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Used Mitsubishi Pajero review: 1991-2015

Ewan Kennedy reviews the Mitsubishi Pajero from 1991, 1992, 1993, 1994, 1995, 1996, 1997, 1998, 2000, 2001, 2002, 2003, 2004, 2005, 2006, 2007, 2008, 2009 2010, 2011, 2012, 2013, 2014 as a used buy.

Mitsubishi Pajero is often seen as being a tough looking people mover rather than a real 4WD, which is a pity because it's pretty competent off-road and can handle most situations likely to be encountered by an adventurous holiday in the bush.

Mitsubishi Pajero comes as an SUV with either two or four passenger doors. The two-door was never particularly popular and imports stopped with the all-new model of 2000, only to make a brief re-appearance when the new model was launched at the start of 2007, then pulled again in 2010.

The early two-door Mitsubishi Pajeros are shorter, lighter and more nimble than the four-doors. They provide plenty of fun at the beach and in tight off-road work. However, they are noticeably less roomy in the back seat and boot. The later ones are better for space, but have the usual problem of difficult access to the back seats because of high-ground-clearance. Kids are happy back there, but grandparents may not be all that keen.

All short-wheelbase Pajeros have five seats, the long-wheelbase models have either five or seven. The rearmost two seats in the seven-seat models are better suited to kids than adults but with a bit of squeezing up the Pajero can handle seven grown-ups.

The Pajero had body-on-chassis until 2000, although it was relatively refined for its type. Realising that most people demanded more comfort it was then given a monocoque (one-piece) body, something it has had ever since. Good engineering meant the post-2000 models retained similar strength to the chassis models.

The Australian Mitsubishi dealer network is long established and well-organised. Spare parts are generally available.

The excellent Mitsubishi Super Select 4WD setup permits the use of 4WD under any circumstance. For example, safe traction on wet sealed roads if you opt for 4WD, or lower fuel consumption on dry dirt roads if you go for 2WD. Or anything in between. 4WD can be engaged or disengaged on the fly at any speed up to 100 km/h.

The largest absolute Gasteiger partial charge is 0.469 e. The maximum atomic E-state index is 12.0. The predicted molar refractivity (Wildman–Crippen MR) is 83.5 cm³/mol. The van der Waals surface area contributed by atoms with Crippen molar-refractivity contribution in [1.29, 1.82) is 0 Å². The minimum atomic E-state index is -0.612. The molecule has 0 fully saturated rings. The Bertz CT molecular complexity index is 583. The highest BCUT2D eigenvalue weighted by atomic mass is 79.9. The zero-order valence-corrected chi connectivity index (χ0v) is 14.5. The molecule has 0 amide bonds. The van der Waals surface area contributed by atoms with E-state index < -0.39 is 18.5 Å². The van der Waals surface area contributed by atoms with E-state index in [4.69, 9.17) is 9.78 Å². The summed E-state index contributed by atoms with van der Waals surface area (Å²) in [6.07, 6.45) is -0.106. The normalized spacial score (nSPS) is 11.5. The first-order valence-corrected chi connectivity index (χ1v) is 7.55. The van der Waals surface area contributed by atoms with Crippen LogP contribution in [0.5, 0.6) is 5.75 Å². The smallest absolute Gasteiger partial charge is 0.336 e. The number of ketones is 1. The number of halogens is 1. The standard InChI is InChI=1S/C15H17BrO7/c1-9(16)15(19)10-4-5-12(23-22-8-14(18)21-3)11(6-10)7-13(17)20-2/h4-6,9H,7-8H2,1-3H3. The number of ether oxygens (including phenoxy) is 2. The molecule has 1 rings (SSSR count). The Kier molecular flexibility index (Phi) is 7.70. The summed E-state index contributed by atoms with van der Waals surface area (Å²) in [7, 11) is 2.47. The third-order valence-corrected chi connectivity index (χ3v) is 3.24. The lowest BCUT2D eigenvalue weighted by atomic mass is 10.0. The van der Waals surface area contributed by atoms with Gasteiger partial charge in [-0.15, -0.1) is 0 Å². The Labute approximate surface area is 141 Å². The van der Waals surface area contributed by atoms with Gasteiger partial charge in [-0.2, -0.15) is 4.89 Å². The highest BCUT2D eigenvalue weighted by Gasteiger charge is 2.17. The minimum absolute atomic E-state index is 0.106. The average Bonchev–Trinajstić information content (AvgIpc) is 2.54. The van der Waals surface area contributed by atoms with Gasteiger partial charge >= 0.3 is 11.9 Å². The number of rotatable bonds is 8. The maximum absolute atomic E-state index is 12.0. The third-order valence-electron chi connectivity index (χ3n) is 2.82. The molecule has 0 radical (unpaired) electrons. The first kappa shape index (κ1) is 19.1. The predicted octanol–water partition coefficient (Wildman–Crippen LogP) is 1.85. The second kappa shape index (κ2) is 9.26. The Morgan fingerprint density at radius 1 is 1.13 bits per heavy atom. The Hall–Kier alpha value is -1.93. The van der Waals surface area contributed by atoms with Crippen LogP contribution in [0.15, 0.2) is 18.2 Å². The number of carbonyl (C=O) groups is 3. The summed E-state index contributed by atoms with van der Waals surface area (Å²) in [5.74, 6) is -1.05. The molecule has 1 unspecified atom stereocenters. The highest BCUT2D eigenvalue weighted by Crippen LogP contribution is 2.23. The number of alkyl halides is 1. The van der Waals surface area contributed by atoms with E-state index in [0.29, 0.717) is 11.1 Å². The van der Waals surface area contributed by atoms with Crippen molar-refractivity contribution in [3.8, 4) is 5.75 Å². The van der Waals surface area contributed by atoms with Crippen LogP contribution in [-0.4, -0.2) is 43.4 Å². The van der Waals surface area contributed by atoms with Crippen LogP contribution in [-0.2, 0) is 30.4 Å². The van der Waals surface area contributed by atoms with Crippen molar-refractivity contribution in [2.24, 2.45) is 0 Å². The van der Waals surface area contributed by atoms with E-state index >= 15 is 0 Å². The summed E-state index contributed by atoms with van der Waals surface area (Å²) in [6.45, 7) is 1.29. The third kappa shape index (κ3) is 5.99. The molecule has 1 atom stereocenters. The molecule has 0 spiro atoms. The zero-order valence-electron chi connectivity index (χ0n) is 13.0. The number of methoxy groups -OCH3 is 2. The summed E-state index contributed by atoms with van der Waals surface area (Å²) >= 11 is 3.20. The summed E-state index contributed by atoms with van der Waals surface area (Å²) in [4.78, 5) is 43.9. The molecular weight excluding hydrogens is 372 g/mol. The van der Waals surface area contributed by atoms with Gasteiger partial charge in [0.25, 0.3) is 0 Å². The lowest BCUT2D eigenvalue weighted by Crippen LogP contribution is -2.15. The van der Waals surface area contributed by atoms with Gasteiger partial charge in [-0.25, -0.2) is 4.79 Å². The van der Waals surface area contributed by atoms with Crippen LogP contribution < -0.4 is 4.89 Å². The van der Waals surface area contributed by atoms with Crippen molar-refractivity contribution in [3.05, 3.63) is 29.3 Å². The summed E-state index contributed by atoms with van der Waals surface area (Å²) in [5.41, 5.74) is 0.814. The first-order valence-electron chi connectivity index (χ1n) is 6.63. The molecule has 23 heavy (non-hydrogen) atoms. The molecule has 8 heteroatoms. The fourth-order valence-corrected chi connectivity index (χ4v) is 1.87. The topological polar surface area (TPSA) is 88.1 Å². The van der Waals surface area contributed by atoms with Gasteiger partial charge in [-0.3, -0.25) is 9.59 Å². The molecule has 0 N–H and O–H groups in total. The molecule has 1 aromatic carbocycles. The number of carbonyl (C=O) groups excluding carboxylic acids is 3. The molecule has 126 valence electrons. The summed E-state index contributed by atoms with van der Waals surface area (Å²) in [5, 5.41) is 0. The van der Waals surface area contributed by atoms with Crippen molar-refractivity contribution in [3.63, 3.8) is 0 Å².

A 2.6-litre four-cylinder petrol engine was once common in the Pajero. It was discontinued in 1993 and most are now likely to be close to their use-by date. An honest enough performer, the four-cylinder was soon overshadowed by the V6s.

The older V6s are 3.0-litre units, a 3.5 twin-cam unit was introduced in the topline Pajero Exceed in November 1993 and later moved down to the rest of the petrol Pajero range. A 3.8-litre V6 was introduced in September 2003. 

Diesel power is relatively common in the early Pajeros, but fell from favour for a while before bouncing back in the early 2000s. The 2.8-litre four-cylinder turbo-diesel has plenty of torque and is reasonably economical. The 3.2-litre four-cylinder intercooled turbo-diesel from 2002 on is one of our favourite powerplants.

Five-speed manuals are offered in all but the topline Pajero Exceed. It wasn't until 1995 that a manual was sold with the 3.5-litre V6. A four-speed automatic transmission works well enough, but the new five-speed auto introduced in 2000 is significantly better. As well as having the added ratio they run a sophisticated sequential system to give you a good degree of manual control.

The Australian Mitsubishi dealer network is long established and well-organised. Spare parts are generally available for all but the oldest models.

Prices can be relatively high as 4WD bits are more rugged and can come as a surprise if you've only owned sedans in the past.

Insurance premiums are moderate for this class and there doesn't seem to be much difference of opinion on the insurance risk amongst the major players.


Year Price From Price To
2015 $22,800 $47,740
2014 $18,000 $36,740
2013 $15,000 $32,010
2012 $10,500 $26,840
2011 $8,400 $22,330
2010 $7,000 $20,130
2009 $6,100 $17,930
2008 $6,000 $16,610
2007 $5,000 $13,090
2006 $4,400 $14,410
2005 $4,600 $13,640
2004 $3,500 $12,650
2003 $2,700 $11,770
2002 $2,200 $11,770
2001 $2,400 $10,450
2000 $2,400 $10,450
1999 $2,400 $6,820
1998 $3,100 $6,820
1997 $2,400 $6,820
1996 $2,400 $8,580
1995 $2,400 $8,580
1994 $2,400 $8,580
1993 $2,400 $8,580
1992 $2,400 $5,060
1991 $2,400 $6,160

View all Mitsubishi Pajero pricing and specifications

Pricing guides

Based on third party pricing data
Lowest Price
Highest Price

Range and Specs

LWB (4X4) 2.6L, ULP, 5 SP MAN 4X4 $2,400 – 4,070 1991 Mitsubishi Pajero 1991 LWB (4X4) Pricing and Specs
GL SWB (4X4) 2.6L, ULP, 5 SP MAN 4X4 $2,400 – 4,070 1991 Mitsubishi Pajero 1991 GL SWB (4X4) Pricing and Specs
GL LWB (4X4) 2.5L, Diesel, 5 SP MAN 4X4 $2,400 – 4,070 1991 Mitsubishi Pajero 1991 GL LWB (4X4) Pricing and Specs
EXE LWB (4X4) 2.6L, ULP, 5 SP MAN 4X4 $2,400 – 4,070 1991 Mitsubishi Pajero 1991 EXE LWB (4X4) Pricing and Specs

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Disclaimer: The pricing information shown in the editorial content (Review Prices) is to be used as a guide only and is based on information provided to Carsguide Autotrader Media Solutions Pty Ltd (Carsguide) both by third party sources and the car manufacturer at the time of publication. The Review Prices were correct at the time of publication.  Carsguide does not warrant or represent that the information is accurate, reliable, complete, current or suitable for any particular purpose. You should not use or rely upon this information without conducting an independent assessment and valuation of the vehicle.